• The Mindful Medic

The Quirks That Make me... ME!

There are the quirky, small things that make you, you. Then, there are the things you do because of anxiety. The other night I was having a conversation about how I am much more open about my now-labelled Complex-PTSD “quirks”. The tricky thing for me, so I’ve been told, is that I have been exposed to many, many traumas over the years, both personally and professionally. So at this point I get triggered consciously or subconsciously, sometimes multiple times a day. Now that’s not to say that I am at a point where I become debilitated by my triggers and unable to function…. not at all. Like a true soldier, I keep marching on through all of the reactions, with a focus of moving forward… always forward. My nickname when I was a teenager was “Duddu” Urdu for Frog. What a fitting name that is for me. You see, frogs can move left. They can move right. They can move forward. But, frogs cannot go backwards. My father time and time again has told me, “Stefanie you can’t go back, life moves forward.” I have done my best to follow this advice.

During the better part of my journey with PTSD, I would keep the trigger reactions quiet, or so I thought. For some of that time I didn’t acknowledge them, because I didn’t even realize it was happening. When I was injured and develop PTSD, no one gave me a manual. There were no books out called, “What to expect when you’ve been diagnosed with PTSD”. Now that’s a title, isn’t it?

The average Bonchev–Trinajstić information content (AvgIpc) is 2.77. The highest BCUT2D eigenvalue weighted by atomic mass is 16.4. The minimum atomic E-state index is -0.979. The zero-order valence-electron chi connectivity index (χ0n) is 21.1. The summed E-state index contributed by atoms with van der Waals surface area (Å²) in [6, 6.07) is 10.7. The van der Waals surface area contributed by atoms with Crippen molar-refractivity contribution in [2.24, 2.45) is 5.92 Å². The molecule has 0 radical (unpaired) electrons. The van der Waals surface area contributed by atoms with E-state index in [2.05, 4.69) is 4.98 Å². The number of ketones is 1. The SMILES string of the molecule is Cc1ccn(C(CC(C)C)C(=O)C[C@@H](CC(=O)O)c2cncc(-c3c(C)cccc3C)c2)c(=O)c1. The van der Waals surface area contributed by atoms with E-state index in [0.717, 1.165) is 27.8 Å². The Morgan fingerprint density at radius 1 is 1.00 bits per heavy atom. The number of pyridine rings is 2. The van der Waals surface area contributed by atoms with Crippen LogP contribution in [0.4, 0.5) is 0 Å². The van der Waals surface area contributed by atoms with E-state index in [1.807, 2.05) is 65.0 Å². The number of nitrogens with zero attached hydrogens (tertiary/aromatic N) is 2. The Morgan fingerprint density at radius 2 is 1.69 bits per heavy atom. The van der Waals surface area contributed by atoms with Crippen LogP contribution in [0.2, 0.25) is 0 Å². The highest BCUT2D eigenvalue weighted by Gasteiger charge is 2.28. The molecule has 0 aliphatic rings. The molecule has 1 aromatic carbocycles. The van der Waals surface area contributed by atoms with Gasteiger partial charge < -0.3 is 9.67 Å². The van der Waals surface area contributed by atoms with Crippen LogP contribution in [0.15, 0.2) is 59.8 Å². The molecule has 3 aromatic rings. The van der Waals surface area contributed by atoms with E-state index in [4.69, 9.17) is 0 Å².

As the years went by and I started to heal, learn and grow, I became more self aware. I started to be able to recognize why all of a sudden I was extremely irritable. Why I would sometimes have a panic attack in Costco on the the weekend. Why I would constantly make promises to meet my friends for a night out and then “bail” at the last minute. It was because something in the course of my day/week/month had set me off.

For those of you who know me, you understand when I label myself, the ‘queen of trauma’. The harsh reality is that I have lived through a few unfortunate events. I am a paramedic, and the sheer nature of my job lends itself to what Syd Gravel calls “a conservative number of traumas in a lifetime of work.”

Syd uses the formula of exposure being:

A minimum of 2 traumatic events per week, per year. Syd counts a year’s work as 11 months, allowing the month of time off roughly for vacation or time off. So, 48 weeks x 2 equals 96.

That’s approximately 96 high stress traumatic exposures in ONE year! Did you know that the average person not working in the first responder or front line worker field is exposed to roughly 6-8 traumas in their LIFETIME? Food for thought, isn’t it?

So, back to me and my quirks. While personality traits and anxious habits can blend together, to an outsider it’s not always clear which of these “habits” are driven by anxiety. Whether it makes you look “rude” (avoiding phone calls, canceling plans) or “odd” (leaving a social setting quickly, bouncing your leg) — it can be hard when others judge you, based on these actions, without knowing what’s going on inside your head.